sale price wit concessions

Humm…What was the REAL sale price and REAL value?

When we published how to properly report concessions last year, we gave instructions for when the buyer receives a CREDIT for repairs or costing costs that ultimately impact value for appraisal and comp standards.  For example:  A house that was purchased for $200,000 but had a $10,000 concession to enable the buyer to do repairs should be noted in the MLS as such:  Sale price of $200K and “included in the sale price was a concession of $10K for repair issues”.  In the case of a sale with a reduced purchase price that was renegotiated due to inspection issues, (for instance if the above buyer/seller agreed to reduce the purchase price to $190,000 with no money back) that it should be reported as sold as $190K only, since that  matches the deed and already reflects the true market value of the home in the condition at the time of sale.

  • Sale price = Deed transfer price as recorded by the Registry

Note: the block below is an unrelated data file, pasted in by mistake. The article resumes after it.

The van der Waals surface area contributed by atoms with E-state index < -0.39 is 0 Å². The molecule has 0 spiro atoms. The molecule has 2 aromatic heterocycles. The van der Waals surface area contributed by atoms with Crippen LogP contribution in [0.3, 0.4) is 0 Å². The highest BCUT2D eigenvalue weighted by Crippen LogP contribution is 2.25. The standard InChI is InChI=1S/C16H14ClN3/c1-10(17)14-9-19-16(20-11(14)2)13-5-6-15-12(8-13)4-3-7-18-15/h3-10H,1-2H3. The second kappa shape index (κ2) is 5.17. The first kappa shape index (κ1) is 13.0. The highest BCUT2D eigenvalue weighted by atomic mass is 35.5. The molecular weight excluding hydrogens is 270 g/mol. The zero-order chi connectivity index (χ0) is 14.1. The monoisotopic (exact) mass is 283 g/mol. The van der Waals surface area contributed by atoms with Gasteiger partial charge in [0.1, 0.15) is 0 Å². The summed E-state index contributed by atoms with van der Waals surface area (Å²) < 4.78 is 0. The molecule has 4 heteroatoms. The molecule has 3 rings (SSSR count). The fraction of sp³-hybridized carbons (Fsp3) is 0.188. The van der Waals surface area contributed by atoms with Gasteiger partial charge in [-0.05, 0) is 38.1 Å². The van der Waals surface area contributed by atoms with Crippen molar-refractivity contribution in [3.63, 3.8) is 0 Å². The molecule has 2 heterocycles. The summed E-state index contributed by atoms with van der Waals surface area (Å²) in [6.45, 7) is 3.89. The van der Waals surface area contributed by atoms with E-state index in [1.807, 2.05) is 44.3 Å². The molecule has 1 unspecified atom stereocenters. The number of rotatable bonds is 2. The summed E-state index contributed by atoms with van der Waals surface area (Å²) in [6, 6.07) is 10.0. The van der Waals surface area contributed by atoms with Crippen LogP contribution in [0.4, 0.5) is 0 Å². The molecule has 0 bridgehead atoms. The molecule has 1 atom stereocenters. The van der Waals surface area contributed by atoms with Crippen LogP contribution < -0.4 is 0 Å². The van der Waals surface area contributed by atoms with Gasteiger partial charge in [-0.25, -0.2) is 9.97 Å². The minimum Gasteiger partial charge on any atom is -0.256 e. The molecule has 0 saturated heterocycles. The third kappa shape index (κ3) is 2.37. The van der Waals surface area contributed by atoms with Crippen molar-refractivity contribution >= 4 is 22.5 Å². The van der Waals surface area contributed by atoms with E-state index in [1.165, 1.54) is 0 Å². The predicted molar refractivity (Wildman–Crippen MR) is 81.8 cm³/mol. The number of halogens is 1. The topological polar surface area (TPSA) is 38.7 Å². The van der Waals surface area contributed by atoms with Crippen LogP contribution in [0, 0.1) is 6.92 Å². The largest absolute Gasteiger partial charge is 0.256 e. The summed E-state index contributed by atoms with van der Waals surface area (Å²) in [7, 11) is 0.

• Concessions = Anything that impacts the Sale Price as Recorded in the Registry

When reporting your sales, please consider if there was anything that impacted the sale price listed in the registry… If the P&S said $195,000 with $5,000 closing cost credits – you need to look at how the deed was recorded to determine how to note it in the MLS – if they recorded $195K, then so should you, with a note of the $5,000 closing cost credit.  If they recorded $190,000, then the credit was already reflected in the sale price and doesn’t need to be mentioned as a credit in the concession field. Finally, if you have two types of credits lumped together, it’s super helpful to our appraisers to have that spelled out – “$5,000 for closing cost credits and $5,000 for repairs” is much more helpful than “$10,000 concession.